Oleacea – Ligustrum sp.
Privet Hedge

By: H. Wayne Shew, Ph.D.
NAB Certified Pollen Counter

Alabama Allergy & Asthma Center Collection Station – Birmingham, Alabama

If you have been reading my recent blogs, you are aware that I am writing a series on species of plants that are principally wind pollinated and which produce pollen grains that act as allergens. This blog will focus on one of the genera that belongs to the olive family of plants, a group of plants which are known to produce pollen that is often a significant cause of hay fever and asthma. This blog will deal focus on the genus Ligustrum, common name privet, while previous ones dealt with the olive, Olea europaea, and ash trees, genus Fraxinus.


Oleaceae (olive family) is a family of plants native to temperate and tropical regions of the northern hemisphere. There are 25 genera and some 700 species in this family. The best-known members of this family are olive, ash, lilac, privet, Jasminum and Forsythia. The members of this family are trees, shrubs, and climbers, some of which are important economically. The olive (Olea europaea) is important for the fruit it produces which is the source of olive oil. The ashes (Fraxinus) are valuable as a source of lumber and because of the toughness of the wood is often used for manufacture of tool handles and baseball bats. The shrubs Forsythia, lilac, privet, fringe tree, and jasmine are valued for use as ornamentals in gardens and landscaping.


There are approximately 50 species of Ligustrum and they typically grow as erect, deciduous or evergreen shrubs. Occasionally plants may grow to reach heights of small to medium-sized trees. The genus is native to Europe, north Africa, and Asia. It has become naturalized in Australia and North America. Privet is a fast-growing shrub which can be grown as a very thick hedge. The leaves are semi-evergreen and 1-2.5 inches long. They are borne in an opposite arrangement on twigs. Its dense foliage and typical height of 4-8 feet, make it an effective privacy hedge during the summer. Privet grows more quickly than boxwood shrubs and tolerate heavy pruning and shaping, hence making it an attractive planting as a hedge. Privet also tolerates urban pollution and is somewhat salt-tolerant. Ligustrum tolerates a variety of soil types, and competes extremely well with native species. In fact, its ability to outcompete native vegetation has led to privet becoming a significant invasive species in many parts of the United States (particularly the South and Southeast) and Australia. It produces small, white flowers in the late spring. The flowers are produced in compact terminal clusters (panicles). The flowers have a musty, disagreeable odor that is attractive to insects, the principal pollinator of privet flowers. However, if the pollen is not taken away by insects, it can be dispersed by the wind. The flowers are succeeded by small blue to black berries (botanically these are drupes) which are most obvious during the fall when some or all of the leaves fall from the plants. Each plant will produce large numbers of berries which are a source of food for a variety of species of wildlife. Birds often feed on these berries and serve to disperse the seeds present in these fruits by way of their droppings.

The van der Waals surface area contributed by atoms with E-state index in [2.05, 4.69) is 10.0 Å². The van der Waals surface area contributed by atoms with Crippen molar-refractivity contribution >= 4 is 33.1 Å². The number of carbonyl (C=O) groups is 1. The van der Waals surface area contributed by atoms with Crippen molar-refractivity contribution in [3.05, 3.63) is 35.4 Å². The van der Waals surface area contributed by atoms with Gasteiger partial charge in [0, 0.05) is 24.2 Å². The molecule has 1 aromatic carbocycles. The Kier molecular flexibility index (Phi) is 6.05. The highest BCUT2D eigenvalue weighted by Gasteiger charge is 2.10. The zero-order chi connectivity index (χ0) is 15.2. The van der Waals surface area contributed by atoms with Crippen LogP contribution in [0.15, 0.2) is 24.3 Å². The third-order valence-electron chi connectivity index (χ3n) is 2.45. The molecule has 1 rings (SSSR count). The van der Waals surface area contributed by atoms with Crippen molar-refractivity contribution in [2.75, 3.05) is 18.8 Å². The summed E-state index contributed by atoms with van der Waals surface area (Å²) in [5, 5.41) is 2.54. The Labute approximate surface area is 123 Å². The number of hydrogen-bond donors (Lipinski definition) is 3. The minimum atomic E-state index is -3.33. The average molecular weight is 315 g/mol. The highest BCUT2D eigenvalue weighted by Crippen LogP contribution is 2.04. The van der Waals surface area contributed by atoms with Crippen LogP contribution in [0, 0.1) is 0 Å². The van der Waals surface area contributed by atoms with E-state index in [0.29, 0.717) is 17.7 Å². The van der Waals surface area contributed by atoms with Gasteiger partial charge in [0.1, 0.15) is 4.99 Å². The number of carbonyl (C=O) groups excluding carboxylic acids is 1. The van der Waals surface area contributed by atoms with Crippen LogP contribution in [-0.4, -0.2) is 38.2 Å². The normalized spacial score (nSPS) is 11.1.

Chinese privet leaves and bark are used in traditional herbal medicine for treatment of various gastrointestinal problems and for chapped lips, sore mouths, and throats. The tea produced from privet leaves is bitter and has been used to improve appetite and digestion in some individuals. Some species of Ligustrum produce fruits that are mildly toxic to humans and in general it is a good idea to avoid eating the fruits of any of the species of privet. The ability of birds or other wildlife to consume privet fruits without suffering harm should not be interpreted to mean that they are safe for humans to eat.


Ligustrum pollen shares common allergens with olive tree pollen and may be lead to cross-reaction between olive tree pollen and privet pollen. The pollen is allergenic although it is not a significant cause of hay fever or asthma because the pollen is typically not airborne; most pollination is the result of insect activity. Problems occasionally arise if the plants are present in large numbers and allowed to flower near where people are living or where people are involved in some type of outdoor activity. Conclusion, consider privet pollen a potential causative agent of local allergy in areas where it extensively present in the environment.


Pictures below are of Chinese Privet, Ligustrum sinense.


Privet growing as a small tree

Privet leaves with young fruits

Privet growing as a shrub

Privet leaves and flowers